The key element in Giffhorn's hypothesis starts at Carthage itself on the southern coast of the Mediterranean.
The cargo port at Carthage was open to all ships, but only Carthaginian warships were allowed through the inner gate.
Behind this gate, secret boathouses were constructed, each 20 feet wide and 100 feet long, space for 350 warships with a crew of 100,000 men.
On land, too, the superpower spread fear and terror.
Its war elephants were a feared weapon.
Their powerful grip on the region provoked bitter resistance.
The up-and-coming Rome soon became a dangerous rival.
After 3 bloody wars, the Roman Empire was able to defeat Carthage.
Hundreds of thousands died as the city burned.
Countless more were enslaved, but many must have been able to flee.
Professor Giffhorn believes that some elite seafarers managed to escape to their trading posts in northern Spain.
Here, they would have found safe harbor in what is present-day Galicia, but soon, the Roman victors would occupy the city.
They would build the Tower of Hercules, the famous lighthouse based on one of the 7 Wonders of the World.
For 2,000 years, its light has shone out over the water into the dreaded Bay of Biscay and toward the Atlantic sea routes to the Americas.
During ancient times, the harbor at Coruna was an important staging post for ships heading to northern shores.
Here, seafarers from Carthage and throughout the Mediterranean came into contact with Celtic Iberians who had been sailing the northern ocean for thousands of years.
In Coruna, business is conducted.
The riches of the country are traded for precious goods from overseas, a practice that continues today among the descendents of the Celts and the Carthaginians.
Trade brings the world together.
Information is passed on, all the latest news.
[People shouting in Spanish] NARRATOR: Maybe there was even talk of Carthaginians voyaging across the ocean as far as the distant shores of present-day Brazil.
Even if it were theoretically possible for the Carthaginians to have reached Brazil, this doesn't indicate, by any means, that they really got there.
More evidence will be required, and such evidence is found in the writings of ancient historians, such as Diodorus.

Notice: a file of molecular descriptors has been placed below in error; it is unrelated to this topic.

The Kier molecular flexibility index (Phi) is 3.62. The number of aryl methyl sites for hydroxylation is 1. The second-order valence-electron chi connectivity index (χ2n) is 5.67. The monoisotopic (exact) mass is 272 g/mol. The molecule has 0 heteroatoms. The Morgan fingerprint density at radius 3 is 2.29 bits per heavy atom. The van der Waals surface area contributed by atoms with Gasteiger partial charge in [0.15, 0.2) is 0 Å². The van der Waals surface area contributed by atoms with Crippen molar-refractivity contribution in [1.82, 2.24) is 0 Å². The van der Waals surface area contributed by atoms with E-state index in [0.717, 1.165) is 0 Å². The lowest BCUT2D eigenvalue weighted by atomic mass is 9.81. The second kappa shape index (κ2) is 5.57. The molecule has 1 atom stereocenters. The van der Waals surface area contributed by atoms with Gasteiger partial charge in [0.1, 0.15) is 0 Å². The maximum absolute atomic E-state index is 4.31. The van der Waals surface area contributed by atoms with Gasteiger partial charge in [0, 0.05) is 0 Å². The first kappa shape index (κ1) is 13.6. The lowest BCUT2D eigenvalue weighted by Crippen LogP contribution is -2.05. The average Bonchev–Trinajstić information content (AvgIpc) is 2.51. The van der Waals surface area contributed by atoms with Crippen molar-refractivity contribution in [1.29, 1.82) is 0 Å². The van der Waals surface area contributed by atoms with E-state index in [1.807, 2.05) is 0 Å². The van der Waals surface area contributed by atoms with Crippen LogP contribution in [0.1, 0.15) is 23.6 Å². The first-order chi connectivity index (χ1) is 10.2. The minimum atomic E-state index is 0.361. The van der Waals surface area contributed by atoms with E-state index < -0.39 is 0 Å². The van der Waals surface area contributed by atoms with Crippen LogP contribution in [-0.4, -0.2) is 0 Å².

NARRATOR: The Greek historian Diodorus reported in his history of the world that the Carthaginians had discovered paradise far beyond all known inhabited countries, a land with wild animals, rivers that could be navigated by ship, and high mountains.
As sailors of all nations did, they kept this discovery a secret.
Giffhorn believes the Carthaginian refugees and their Celtic allies set out from Spain.
GIFFHORN: It seems to me that without the nautical skills of the Carthaginians, it would hardly have been possible for the Celtic Iberians and the stone slingers of Majorca to cross the Atlantic.
NARRATOR: Carthaginian sea captains perfected the nautical legacy of their Phoenician forefathers.
They could determine their latitude by the length of the shadow cast by the midday sun.
At night, they would navigate by the polar star in the constellation of the Little Bear, known as the Phoenician Star in ancient times.
As has always been the case, ships are propelled by the winds and ocean currents to the northeastern coast of Brazil.
Janice Jakait has also crossed the Atlantic entirely by herself.
This woman from Heidelberg covered the 4,000 miles from southern Portugal to the Caribbean islands in 90 days in a high-tech rowboat carried by the currents, proof that it may be possible.
JAKAIT: Of course, it wasn't like a lake in the park.
There were some critical situations-- waves up to 8 or 9 meters high, collisions or near misses with fishing trawlers, and getting caught in their nets.
Naturally, the main problem is that you need fresh water and food.
Of course, you're constantly exposed to the sun, the heat, but you're permanently soaking wet.
Once you're in the boat, you can't turn back and row against the current, against the wind.
So, in other words, you just have to make it.
Even in ancient times, large boats rowed by strong men must somehow have been able to do it.
Once they were on the water, they would have had to get there.